You will need to install the following:

  • The Apache Web Server with the following built in:

    • SSL encrypted connection support (mod_ssl)

    • External module support (mod_so)

  • The Tomcat Java servlet for executing the Shibboleth code through Apache

  • The mod_jk Apache module to connect Tomcat to Apache

  • A Java interpreter (Sun's is preferred)


If possible, it is best to install these via the operating system's package installer. This method makes installation easier, ensures that necessary supporting software is installed, handles system-specific cavets properly, and simplifies bug fixes and version updates. Instructions for installing and configuring these packages can be found in your operating system's documentation.


If you are unable to provide all of the require software via the distribution's package installer then you may be forced to install directly from source code.

Please refer to the software's included documentation and/or website for installation instructions.


Downloading & Installing Shibboleth

Shibboleth can be downloaded from Internet2 website. Be sure to get the “Identity Provider” software and not the “Service Provider” software.


Decompress the IdP package and change into the directory that it creates. Execute “echo $JAVA_HOME” to check your environment for an existing Java interpreter path variable. If nothing is returned, refer to the Java installation instruction for how to set one up. Once JAVA_HOME is properly set, execute “./ant install”. Be sure to remember what name you chose for the application and where you asked it to install as you'll need them later while configuring Apache.

Configuring Apache & Tomcat

Apache must be told to use the mod_jk Tomcat connector for Shibboleth-related activity. The following belongs in your httpd.conf file or an external configuration file called from within it:

<IfModule !mod_jk.c>
        LoadModule jk_module libexec/

JkWorkersFile /usr/local/tomcat/conf/jk/
JkLogFile /var/log/httpd/mod_jk.log

JkLogLevel emerg
JkMount /jsp-examples/* ajp13
# Change “shibboleth-idp” to what you installed the app under
JkMount /shibboleth-idp/* ajp13

The paths should be changed appropriately for your particular installation choices.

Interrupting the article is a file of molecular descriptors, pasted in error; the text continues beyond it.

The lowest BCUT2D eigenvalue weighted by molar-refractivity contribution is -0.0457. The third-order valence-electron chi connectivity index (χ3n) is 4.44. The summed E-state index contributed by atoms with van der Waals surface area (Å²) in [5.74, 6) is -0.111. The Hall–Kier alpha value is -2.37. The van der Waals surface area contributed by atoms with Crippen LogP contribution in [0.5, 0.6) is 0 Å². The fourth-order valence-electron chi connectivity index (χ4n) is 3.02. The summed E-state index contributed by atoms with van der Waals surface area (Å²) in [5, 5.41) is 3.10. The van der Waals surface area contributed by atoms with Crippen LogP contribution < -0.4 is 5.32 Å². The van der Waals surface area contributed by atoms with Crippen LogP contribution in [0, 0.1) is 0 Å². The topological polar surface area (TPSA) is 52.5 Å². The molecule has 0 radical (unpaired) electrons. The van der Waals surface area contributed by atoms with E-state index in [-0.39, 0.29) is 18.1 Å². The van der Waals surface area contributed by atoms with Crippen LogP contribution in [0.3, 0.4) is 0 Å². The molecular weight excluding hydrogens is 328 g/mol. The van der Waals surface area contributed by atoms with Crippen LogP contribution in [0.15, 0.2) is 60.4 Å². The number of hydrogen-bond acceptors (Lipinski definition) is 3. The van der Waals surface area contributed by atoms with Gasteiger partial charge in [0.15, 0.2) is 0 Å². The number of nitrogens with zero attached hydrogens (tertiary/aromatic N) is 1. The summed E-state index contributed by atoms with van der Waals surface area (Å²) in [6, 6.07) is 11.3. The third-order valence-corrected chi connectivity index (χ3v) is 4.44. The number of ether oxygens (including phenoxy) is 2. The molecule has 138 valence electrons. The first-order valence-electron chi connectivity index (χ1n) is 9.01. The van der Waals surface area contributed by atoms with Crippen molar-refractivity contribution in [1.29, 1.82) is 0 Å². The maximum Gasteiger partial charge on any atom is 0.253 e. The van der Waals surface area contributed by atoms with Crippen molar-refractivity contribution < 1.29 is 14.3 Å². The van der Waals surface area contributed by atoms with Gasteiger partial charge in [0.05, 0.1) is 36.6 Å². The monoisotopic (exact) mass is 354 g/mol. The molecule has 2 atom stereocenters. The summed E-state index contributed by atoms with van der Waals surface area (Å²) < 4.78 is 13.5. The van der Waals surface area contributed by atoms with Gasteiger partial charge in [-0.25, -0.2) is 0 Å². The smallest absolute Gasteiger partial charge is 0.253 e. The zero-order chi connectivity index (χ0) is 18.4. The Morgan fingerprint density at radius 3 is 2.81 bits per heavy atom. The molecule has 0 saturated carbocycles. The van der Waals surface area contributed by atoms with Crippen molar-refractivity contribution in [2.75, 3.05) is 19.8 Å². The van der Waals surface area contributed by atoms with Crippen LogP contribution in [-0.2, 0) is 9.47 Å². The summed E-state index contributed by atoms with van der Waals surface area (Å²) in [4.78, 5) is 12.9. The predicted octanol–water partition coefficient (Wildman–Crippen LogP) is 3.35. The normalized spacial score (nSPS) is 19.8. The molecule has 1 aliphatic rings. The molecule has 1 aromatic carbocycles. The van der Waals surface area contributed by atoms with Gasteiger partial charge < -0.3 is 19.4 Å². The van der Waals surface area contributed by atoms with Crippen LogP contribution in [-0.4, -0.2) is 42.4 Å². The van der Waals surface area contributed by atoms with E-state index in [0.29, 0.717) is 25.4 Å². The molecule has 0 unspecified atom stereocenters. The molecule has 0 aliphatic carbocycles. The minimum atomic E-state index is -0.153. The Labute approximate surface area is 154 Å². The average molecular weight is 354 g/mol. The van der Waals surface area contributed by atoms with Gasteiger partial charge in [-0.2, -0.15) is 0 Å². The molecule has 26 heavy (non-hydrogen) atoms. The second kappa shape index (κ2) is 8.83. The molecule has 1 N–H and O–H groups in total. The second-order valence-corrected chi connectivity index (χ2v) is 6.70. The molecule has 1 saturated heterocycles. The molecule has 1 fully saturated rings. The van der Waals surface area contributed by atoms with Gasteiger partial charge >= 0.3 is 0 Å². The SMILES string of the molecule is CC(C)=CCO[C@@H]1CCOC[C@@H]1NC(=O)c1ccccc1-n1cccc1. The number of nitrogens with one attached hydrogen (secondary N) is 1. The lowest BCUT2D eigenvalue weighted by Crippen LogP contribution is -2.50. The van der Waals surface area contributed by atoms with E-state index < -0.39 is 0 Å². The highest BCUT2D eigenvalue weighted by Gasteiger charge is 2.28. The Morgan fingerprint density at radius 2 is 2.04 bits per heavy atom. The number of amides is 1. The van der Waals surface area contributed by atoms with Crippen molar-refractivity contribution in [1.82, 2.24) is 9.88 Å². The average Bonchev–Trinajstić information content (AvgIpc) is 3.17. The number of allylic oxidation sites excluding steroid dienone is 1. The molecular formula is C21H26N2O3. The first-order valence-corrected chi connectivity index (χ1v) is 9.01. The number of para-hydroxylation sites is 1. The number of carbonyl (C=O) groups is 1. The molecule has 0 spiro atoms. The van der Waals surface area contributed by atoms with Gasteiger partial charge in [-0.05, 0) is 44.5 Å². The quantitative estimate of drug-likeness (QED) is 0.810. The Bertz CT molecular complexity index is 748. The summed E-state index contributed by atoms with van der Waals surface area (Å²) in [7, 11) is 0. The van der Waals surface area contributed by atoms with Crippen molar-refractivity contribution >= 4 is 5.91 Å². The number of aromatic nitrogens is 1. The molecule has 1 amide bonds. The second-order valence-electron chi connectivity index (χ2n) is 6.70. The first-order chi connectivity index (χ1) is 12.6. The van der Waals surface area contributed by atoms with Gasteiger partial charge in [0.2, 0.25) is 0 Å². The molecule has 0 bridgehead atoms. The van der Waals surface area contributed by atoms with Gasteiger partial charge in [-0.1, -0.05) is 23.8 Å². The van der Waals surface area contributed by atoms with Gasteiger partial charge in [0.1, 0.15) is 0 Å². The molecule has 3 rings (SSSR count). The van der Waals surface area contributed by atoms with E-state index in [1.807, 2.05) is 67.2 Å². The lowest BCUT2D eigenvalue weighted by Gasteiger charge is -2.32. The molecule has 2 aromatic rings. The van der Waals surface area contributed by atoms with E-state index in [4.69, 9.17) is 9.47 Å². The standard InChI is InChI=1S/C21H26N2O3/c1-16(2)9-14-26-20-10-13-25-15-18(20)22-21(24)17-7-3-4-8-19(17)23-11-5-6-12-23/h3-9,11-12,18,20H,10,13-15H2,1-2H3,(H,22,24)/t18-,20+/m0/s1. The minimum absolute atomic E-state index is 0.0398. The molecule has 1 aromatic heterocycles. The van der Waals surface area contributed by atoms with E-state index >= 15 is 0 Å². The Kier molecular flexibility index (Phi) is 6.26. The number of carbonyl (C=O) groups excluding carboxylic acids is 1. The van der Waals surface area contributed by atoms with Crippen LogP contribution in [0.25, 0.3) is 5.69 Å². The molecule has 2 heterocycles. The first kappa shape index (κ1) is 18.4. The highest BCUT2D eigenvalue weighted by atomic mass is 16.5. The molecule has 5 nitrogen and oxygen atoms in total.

The file that the Apache conf file points to will also need some work. The following settings should be used:

# Define 1 real worker using ajp13

# Set properties for the ajp13 worker


Tomcat must also be configured to accept the authentication information coming in through mod_jk. In the server.xml file, locate the <Connector/> section for port 8009 and change it to resemble the following:


<!-- Define an AJP 1.3 Connector on port 8009 -->

<Connector port="8009"

enableLookups="false" redirectPort="8443" protocol="AJP/1.3"

request.tomcatAuthentication="false" address="" />



You will also want to disable direct Tomcat access on port 8080 as mod_jk renders it unnecessary and it allows access to all Tomcat applications bypassing any Apache-based security that may be in place.


<!-- Disabled as mod_jk only requires port 8009

<Connector port="8080"



redirectPort="8443" />




Restart Tomcat and Apache to load the new settings.


During initial setup and testing, a temporary login/password set should be created and the Shibboleth SSO section protected with it. This can be done using Apache's built-in authentication system. First create a login/password set using the htpasswd utility:

htpasswd -c /etc/shibauth.db testuser

htpasswd /etc/shibauth.db anotheruser



Once the test users have been added, add the following configuration block to the Apache configuration file:

<Location /shibboleth-idp/SSO>
         AuthType Basic
         AuthName "Shibboleth Testing Authentication"
         AuthUserFile /etc/shibauth.db
         require valid-user